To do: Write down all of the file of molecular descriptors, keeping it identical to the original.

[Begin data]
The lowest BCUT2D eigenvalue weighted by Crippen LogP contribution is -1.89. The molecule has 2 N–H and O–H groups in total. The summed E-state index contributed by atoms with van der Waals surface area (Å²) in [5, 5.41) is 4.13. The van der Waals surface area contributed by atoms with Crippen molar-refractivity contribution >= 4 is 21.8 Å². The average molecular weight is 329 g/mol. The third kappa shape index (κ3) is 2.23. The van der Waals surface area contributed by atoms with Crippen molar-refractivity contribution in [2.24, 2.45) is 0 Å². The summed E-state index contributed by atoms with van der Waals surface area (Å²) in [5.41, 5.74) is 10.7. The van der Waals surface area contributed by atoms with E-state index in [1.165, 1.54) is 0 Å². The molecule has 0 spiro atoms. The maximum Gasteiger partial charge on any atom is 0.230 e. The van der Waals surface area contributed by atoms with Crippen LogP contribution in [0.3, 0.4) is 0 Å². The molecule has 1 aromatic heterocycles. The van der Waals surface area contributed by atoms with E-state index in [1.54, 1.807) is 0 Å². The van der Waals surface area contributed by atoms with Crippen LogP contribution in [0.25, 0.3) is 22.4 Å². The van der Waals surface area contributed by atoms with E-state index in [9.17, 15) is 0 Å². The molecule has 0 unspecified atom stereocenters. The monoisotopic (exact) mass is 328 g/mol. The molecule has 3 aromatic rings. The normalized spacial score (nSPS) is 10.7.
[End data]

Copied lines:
The lowest BCUT2D eigenvalue weighted by Crippen LogP contribution is -1.89. The molecule has 2 N–H and O–H groups in total. The summed E-state index contributed by atoms with van der Waals surface area (Å²) in [5, 5.41) is 4.13. The van der Waals surface area contributed by atoms with Crippen molar-refractivity contribution >= 4 is 21.8 Å². The average molecular weight is 329 g/mol. The third kappa shape index (κ3) is 2.23. The van der Waals surface area contributed by atoms with Crippen molar-refractivity contribution in [2.24, 2.45) is 0 Å². The summed E-state index contributed by atoms with van der Waals surface area (Å²) in [5.41, 5.74) is 10.7. The van der Waals surface area contributed by atoms with E-state index in [1.165, 1.54) is 0 Å². The molecule has 0 spiro atoms. The maximum Gasteiger partial charge on any atom is 0.230 e. The van der Waals surface area contributed by atoms with Crippen LogP contribution in [0.3, 0.4) is 0 Å². The molecule has 1 aromatic heterocycles. The van der Waals surface area contributed by atoms with E-state index in [1.54, 1.807) is 0 Å². The van der Waals surface area contributed by atoms with Crippen LogP contribution in [0.25, 0.3) is 22.4 Å². The van der Waals surface area contributed by atoms with E-state index in [9.17, 15) is 0 Å². The molecule has 0 unspecified atom stereocenters. The monoisotopic (exact) mass is 328 g/mol. The molecule has 3 aromatic rings. The normalized spacial score (nSPS) is 10.7.